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232 Foreign observers were similarly blindsided by the nationalisation. 236 On balance, nationalisation of the Suez Canal Company cannot be considered the most obvious riposte for Nasser at this stage. Thus his decision requires further explanation. *** ‘It is not so much the withdrawal of the money which we mind,’ Zakaria Mohieddin told the British Ambassador, Sir Humphrey Trevelyan. ‘We can find other ways of financing the High Dam. ’237 It may be, therefore, that the explanation lies in the press statement issued by Dulles on 19 July, in which he announced and explained the funding withdrawal.

364 But soon he was no longer able to deny the evidence of his own eyes. The Western powers had entered the war. 365 Nasser appears to have joined in the initial panic. 366 By midnight, the situation at Military Headquarters was ‘tense and nervous’. 368 The leaders’ disarray reinforces the point that they had not genuinely expected Western intervention and found themselves unprepared, with many troops still concentrated in Sinai, at risk of being cut off by an Anglo-French landing. 369 ‘There was no preparedness, no planning, no training nor anything else,’ writes Mar’i.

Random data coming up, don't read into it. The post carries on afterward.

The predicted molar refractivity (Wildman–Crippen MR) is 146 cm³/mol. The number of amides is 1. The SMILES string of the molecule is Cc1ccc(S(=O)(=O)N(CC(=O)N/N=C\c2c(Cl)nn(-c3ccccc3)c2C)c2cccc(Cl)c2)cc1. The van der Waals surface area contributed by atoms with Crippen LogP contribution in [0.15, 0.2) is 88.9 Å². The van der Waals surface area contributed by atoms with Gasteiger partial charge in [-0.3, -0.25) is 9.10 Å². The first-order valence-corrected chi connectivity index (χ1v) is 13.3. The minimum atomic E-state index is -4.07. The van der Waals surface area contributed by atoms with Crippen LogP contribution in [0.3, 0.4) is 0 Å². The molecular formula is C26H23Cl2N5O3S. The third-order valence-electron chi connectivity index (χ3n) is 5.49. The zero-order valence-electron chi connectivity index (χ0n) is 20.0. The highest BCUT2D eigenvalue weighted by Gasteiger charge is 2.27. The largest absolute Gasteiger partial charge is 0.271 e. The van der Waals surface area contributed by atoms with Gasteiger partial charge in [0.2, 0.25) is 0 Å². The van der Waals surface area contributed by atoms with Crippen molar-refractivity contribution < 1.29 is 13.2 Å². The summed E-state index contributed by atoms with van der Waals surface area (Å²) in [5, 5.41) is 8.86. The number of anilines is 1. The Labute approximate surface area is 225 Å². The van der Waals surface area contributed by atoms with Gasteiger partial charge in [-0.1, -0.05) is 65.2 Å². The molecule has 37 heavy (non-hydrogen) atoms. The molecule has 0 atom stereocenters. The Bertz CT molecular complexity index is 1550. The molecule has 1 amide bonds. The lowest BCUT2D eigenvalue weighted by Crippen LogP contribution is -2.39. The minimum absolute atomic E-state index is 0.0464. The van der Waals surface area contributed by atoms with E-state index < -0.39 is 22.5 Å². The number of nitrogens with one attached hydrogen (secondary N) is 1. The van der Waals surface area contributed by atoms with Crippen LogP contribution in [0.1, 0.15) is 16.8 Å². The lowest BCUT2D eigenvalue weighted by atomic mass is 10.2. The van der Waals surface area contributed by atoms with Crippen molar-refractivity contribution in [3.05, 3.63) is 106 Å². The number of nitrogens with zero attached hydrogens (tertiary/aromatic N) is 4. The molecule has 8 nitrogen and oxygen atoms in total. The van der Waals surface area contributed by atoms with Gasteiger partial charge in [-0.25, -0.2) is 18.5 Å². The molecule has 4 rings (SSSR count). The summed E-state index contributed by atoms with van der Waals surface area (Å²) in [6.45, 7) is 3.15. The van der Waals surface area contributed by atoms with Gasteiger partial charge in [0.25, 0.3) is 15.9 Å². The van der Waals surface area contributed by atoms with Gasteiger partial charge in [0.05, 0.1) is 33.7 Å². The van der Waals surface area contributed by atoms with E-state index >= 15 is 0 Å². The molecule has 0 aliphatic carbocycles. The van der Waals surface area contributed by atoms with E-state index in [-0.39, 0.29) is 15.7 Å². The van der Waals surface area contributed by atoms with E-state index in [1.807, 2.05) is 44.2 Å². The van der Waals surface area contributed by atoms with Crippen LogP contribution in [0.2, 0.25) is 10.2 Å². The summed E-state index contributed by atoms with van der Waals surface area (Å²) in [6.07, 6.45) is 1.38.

And all I can do is protect myself. ’247 To his confidant Heikal, Nasser complained that Dulles and Eden had 28 Nasser at War been deceiving Egypt all along. ’248 This raises a puzzle. If Nasser was indeed so convinced that the West was hostile and seeking to overthrow him, why did he provide a perfect pretext? In order to answer this question, it is necessary to delve more deeply into the thinking of the Egyptian leader during the week preceding the nationalisation, and especially his estimations of his enemies’ capabilities.

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